We’ve got a pipeline problem in musical theatre. It’s a web of linked issues, so I’ll take this argument in a series of posts:
1. The Value of Unknown Writers
New musicals by unknown writers are essential to expanding the artistic and financial power of musical theatre. When we do not invest in writers early in their career, we lose their best work.
When I pitched the ideas in this blog series to a Broadway strategist, one of his first questions was, “Do you think there are a lot of musicals that should be on Broadway but aren’t?” After sitting in amazing readings and concerts at Musical Theatre Factory, the PIT, NYU Tisch, Green Room 42, Joe’s Pub, 54 Below, etc., my answer is a definite “Yes.” Yes, and some of the more intimate projects need a way to make great money in a space that doesn’t seat 1,000+ people.
And it’s not just those projects we’re not seeing. It’s all of the other projects these awesome writers could be writing, if they weren’t also hustling crazy side jobs in New York City. It’s all of the projects from writers who do not live in New York, but have no way to develop them. It’s all of the writers from diverse backgrounds who want to write for communities that aren’t yet connected to our theatres, without watering it down just to cater to the masses.
As an illustration, I want you to imagine a world in which Lin-Manuel Miranda never met Hudes, Kail, Blankenbuehler, Lacamoire, or McCollum. Where he wasn’t married to Vanessa, with all of her support. In the Heights might not have made it to Broadway. And with no In the Heights, no Hamilton. With Lin’s grit, he’d still be trying but with any delays, we’d lose the timely impact of the work, and all the work he’s doing now. And musical theatre would lose a lot of money.
And we’d have far fewer Latinos employed, interested in, and represented in theatre. You cannot have diversity, equity, and inclusion efforts without unknown writers. As this is central to our ethics, and expanding our reach, this is going to come up a number of times.
Another example. Imagine a world in which Howard Ashman didn’t dedicate ungodly amounts of time and energy running the WPA Theatre, self-producing God Bless You Mr. Rosewater and Little Shop of Horrors, after meeting Menken at the BMI Workshop. Or if no one had transferred Little Shop off-Broadway, leading to the film. If that process had been delayed only a few years, with Ashman’s death, there’d be no Disney Renaissance. That was honestly his doing. Talk about great art and obscene money.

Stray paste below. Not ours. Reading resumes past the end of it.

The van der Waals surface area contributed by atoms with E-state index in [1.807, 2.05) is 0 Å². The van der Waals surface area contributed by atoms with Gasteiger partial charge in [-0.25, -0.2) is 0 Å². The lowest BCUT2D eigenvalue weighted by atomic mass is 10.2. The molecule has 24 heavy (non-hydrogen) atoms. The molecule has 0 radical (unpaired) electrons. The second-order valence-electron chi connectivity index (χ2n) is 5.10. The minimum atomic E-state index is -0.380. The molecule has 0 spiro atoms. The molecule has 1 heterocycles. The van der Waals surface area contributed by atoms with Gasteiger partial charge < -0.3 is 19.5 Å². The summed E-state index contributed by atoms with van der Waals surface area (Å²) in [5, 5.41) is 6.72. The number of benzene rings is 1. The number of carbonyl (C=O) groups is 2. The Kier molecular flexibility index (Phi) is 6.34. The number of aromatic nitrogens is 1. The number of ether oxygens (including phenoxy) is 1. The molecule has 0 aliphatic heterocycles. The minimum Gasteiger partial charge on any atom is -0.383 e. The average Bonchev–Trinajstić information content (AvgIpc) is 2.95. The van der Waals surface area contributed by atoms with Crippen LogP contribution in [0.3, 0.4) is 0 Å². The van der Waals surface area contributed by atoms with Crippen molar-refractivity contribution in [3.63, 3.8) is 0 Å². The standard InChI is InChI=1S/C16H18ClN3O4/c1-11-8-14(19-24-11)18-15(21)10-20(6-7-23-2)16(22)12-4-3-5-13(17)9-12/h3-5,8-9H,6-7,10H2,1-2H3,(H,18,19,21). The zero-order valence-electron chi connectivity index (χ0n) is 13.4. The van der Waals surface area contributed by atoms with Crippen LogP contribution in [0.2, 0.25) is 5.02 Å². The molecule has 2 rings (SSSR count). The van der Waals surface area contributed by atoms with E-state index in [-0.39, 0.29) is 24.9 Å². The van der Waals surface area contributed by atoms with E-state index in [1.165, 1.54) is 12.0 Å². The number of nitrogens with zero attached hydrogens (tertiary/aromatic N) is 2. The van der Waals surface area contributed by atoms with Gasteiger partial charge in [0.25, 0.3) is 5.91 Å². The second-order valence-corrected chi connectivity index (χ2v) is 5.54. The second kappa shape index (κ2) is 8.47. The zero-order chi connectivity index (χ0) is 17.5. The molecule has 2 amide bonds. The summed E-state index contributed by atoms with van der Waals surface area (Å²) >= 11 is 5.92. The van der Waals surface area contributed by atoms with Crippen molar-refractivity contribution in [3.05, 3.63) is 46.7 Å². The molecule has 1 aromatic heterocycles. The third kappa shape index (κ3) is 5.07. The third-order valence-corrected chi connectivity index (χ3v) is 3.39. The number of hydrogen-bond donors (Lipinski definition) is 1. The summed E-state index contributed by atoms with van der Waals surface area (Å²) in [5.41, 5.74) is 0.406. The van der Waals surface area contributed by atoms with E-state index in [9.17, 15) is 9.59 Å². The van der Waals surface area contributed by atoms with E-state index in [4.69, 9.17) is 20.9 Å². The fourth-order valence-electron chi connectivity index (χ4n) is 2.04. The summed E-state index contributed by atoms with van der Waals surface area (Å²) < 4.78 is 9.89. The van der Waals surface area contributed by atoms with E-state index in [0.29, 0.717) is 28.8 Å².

I could go on about how these projects affect each other—Here's Bobby Lopez: Avenue Q → Book of Mormon → Frozen → Coco → WandaVision. Little project, big project, massive projects. Makes you wonder what Anais Mitchell would have written in between Hadestown’s first workshop in 2006 and its off-Broadway run in 2016 if someone had gone full-steam development on it earlier.
In a world with unlimited resources and connection, we wouldn’t have to worry about great writers falling through the cracks. But the pipeline is very constricted (Pt 3 of this series) and it would be foolish to assume we’re getting all the best artistic and financial benefit from talented writers possible. It would be even more foolish not to identify the constrictions and open them up.
Our best producers are trying to get people into Broadway, off-Broadway, and regional seats. They’re trying to partner with film producers and streaming companies to champion the genre at a new level. But our most valuable resources—the sources of the material itself—aren't getting the attention they deserve.
Next: Part 2
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Next: Part 2